Health

Olaparib Wins in Early BRCA-Mutant Breast Cancer

The addition of olaparib (Lynparza) to standard treatment significantly improved disease-free survival (DFS) in patients with early, high-risk HER2-negative breast cancer and germline BRCA mutations, according to results from a phase III study.

Interim findings from the OlympiA trial showed that patients receiving the PARP inhibitor had a 42% reduction in the risk of invasive DFS versus patients receiving placebo (HR 0.58, 95% CI 0.41-0.82), and a 43% reduction in the risk of distant DFS (HR 0.57, 95% CI 0.39-0.83), reported Andrew Tutt, MB, ChB, PhD, of the Institute of Cancer Research and Kings College in London.

“The OlympiA study is the first study to report the benefits of a PARP inhibitor, olaparib, as an adjuvant treatment for early forms of germline BRCA-associated cancer,” said Tutt during a press briefing held in advance of the American Society of Clinical Oncology (ASCO) virtual meeting. “These results suggest olaparib for 1 year after standard of care treatments provides meaningful benefit to germline BRCA-mutation carriers with high recurrence risk and HER2-negative breast cancer.”

Reductions in DFS were “highly statistically significant, as it needed to be to meet the stringent criteria for an interim analysis,” said Tutt.

Findings from the study were published simultaneously in the New England Journal of Medicine.

While outcomes are generally good for most patients with early breast cancer and germline BRCA1/2 mutations who received standard treatments, the risk of recurrence remains high for some. “So, additional or adjuvant novel targeted treatments are needed,” said Tutt.

“These results are very important, since 5% of all breast cancers are associated with the BRCA1/2 mutations, and some of these cancers are aggressive,” commented ASCO President Lori J. Pierce, MD. She noted that, in addition to demonstrating the reductions in invasive recurrence and distant disease with olaparib, the study “further highlights the significance of genetic testing in appropriate patients so that we know which patients will benefit from this therapy.”

“I think it may even open the doors to additional trials for adjuvant PARP inhibitors for other BRCA1/2-associated cancers,” Pierce added.

While olaparib is already approved in the metastatic setting in germline BRCA mutation carriers, OlympiA included germline BRCA mutation carriers with HER2-negative early breast cancer. The randomized, double-blind study enrolled 1,836 patients who had already received standard adjuvant or neoadjuvant chemotherapy, surgery, and radiation therapy.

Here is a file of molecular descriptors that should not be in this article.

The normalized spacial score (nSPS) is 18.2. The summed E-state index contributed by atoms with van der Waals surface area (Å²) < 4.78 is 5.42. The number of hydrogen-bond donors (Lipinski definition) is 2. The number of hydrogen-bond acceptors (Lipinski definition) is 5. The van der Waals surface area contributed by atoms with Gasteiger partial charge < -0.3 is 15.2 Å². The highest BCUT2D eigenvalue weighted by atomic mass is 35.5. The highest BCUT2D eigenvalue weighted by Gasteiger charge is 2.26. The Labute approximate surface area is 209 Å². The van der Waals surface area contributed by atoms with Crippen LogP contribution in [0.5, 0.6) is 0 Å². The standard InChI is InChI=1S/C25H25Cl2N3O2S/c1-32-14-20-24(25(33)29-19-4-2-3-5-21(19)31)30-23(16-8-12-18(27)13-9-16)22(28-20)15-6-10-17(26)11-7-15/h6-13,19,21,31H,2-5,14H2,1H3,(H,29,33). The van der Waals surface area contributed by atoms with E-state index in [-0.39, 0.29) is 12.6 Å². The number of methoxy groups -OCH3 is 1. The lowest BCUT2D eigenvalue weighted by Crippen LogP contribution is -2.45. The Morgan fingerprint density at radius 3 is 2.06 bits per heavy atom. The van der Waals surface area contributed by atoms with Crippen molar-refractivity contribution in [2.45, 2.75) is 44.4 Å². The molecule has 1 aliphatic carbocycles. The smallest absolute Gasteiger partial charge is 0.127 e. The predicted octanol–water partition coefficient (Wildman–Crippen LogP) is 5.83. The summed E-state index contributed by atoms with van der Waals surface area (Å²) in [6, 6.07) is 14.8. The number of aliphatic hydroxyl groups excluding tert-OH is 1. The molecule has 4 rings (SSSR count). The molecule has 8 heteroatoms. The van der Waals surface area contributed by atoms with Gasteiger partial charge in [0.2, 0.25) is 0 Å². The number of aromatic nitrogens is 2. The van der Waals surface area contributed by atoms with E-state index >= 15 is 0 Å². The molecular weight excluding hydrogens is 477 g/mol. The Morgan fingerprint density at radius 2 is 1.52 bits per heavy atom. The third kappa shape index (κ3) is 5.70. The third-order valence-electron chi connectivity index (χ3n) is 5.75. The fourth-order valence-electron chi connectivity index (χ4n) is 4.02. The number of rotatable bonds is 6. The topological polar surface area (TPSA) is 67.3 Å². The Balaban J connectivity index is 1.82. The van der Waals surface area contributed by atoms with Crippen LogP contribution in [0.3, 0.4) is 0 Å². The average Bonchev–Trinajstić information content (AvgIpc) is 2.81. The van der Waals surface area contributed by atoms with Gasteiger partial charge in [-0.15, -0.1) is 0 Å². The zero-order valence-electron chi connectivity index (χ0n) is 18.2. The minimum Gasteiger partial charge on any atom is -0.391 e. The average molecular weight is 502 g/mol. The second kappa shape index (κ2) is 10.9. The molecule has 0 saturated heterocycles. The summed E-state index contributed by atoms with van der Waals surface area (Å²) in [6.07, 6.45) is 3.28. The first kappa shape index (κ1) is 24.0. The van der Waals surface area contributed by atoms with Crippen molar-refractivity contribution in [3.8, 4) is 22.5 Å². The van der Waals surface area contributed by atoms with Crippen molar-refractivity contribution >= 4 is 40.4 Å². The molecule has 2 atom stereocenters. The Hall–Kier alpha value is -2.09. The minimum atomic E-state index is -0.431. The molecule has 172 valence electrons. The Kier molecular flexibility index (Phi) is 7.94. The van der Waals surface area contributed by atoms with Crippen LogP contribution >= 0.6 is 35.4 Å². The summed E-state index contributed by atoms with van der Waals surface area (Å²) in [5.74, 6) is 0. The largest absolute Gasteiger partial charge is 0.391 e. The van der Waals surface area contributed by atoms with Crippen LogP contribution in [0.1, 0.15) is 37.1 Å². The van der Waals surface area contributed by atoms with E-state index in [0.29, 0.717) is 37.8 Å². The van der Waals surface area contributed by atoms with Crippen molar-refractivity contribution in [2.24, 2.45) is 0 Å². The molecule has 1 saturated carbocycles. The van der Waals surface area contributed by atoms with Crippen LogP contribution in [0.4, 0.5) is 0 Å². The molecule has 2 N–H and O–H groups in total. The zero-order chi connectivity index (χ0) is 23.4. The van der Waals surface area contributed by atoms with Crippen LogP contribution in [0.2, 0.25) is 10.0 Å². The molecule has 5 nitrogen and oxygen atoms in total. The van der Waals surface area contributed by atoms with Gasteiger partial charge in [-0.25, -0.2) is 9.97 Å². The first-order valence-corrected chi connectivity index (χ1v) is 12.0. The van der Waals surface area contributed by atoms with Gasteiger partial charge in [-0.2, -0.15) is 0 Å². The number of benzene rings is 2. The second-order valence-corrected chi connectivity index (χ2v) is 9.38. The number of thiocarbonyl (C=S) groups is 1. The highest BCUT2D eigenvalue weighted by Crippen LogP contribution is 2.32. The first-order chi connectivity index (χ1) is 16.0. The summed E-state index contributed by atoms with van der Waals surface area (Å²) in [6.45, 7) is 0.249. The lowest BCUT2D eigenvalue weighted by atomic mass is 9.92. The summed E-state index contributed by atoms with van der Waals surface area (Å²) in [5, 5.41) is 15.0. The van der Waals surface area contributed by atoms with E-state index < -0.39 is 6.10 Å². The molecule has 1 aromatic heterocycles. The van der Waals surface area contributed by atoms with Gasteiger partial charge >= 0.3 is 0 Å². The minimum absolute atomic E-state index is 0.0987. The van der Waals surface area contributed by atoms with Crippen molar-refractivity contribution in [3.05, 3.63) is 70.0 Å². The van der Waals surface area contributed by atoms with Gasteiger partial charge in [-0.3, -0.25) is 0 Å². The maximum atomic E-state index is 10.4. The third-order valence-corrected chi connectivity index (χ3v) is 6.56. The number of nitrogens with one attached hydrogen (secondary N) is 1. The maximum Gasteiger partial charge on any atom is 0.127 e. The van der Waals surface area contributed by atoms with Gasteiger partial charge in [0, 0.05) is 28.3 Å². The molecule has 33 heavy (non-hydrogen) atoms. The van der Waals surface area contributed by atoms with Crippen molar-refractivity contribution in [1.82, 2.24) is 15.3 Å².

Patients were randomized to receive either olaparib or placebo for 1 year, with a primary endpoint of invasive DFS (a combination of local recurrence of breast cancer, metastatic recurrence of breast cancer, other new cancers, and death due to any cause). Secondary endpoints included overall survival, and distant DFS (a combination of metastatic breast cancer, new cancer, and death due to any cause).

At a median of 2.5 years follow-up, patients who received standard treatment plus olaparib had an estimated 3-year invasive DFS of 85.9% versus 77.1% for patients who received standard treatment plus placebo. Distant DFS also improved with olaparib (87.5% vs 80.4% with placebo).

The 3-year estimated overall survival was also greater with olaparib compared with placebo (92.0% vs 88.3%), but the difference was not statistically significant, which Tutt explained was inevitable considering the early follow-up.

Adverse events (AEs) with olaparib were consistent with those already shown in previous studies and in approved labels, Tutt reported. Significant AEs (grade ≥3) more common with olaparib included anemia, lower levels of white blood cells, and fatigue. Olaparib did not increase serious AEs such as hospital admissions or the occurrence of leukemia or other cancers, said Tutt.

  • Mike Bassett is a staff writer focusing on oncology and hematology. He is based in Massachusetts.

Disclosures

The trial was supported by AstraZeneca.

Tutt disclosed relevant relationships with, and/or support from, Biomotion, Artios, AstraZeneca, Merck Serono (institutional), Pfizer, Merck KGaA (institutional), and Roche/Genentech (institutional), as well as payments associated with patents held by ICR London for the use of PARP inhibitors in BRCA 1/2 deficient cancers.

Co-authors disclosed multiple relevant relationships with industry.

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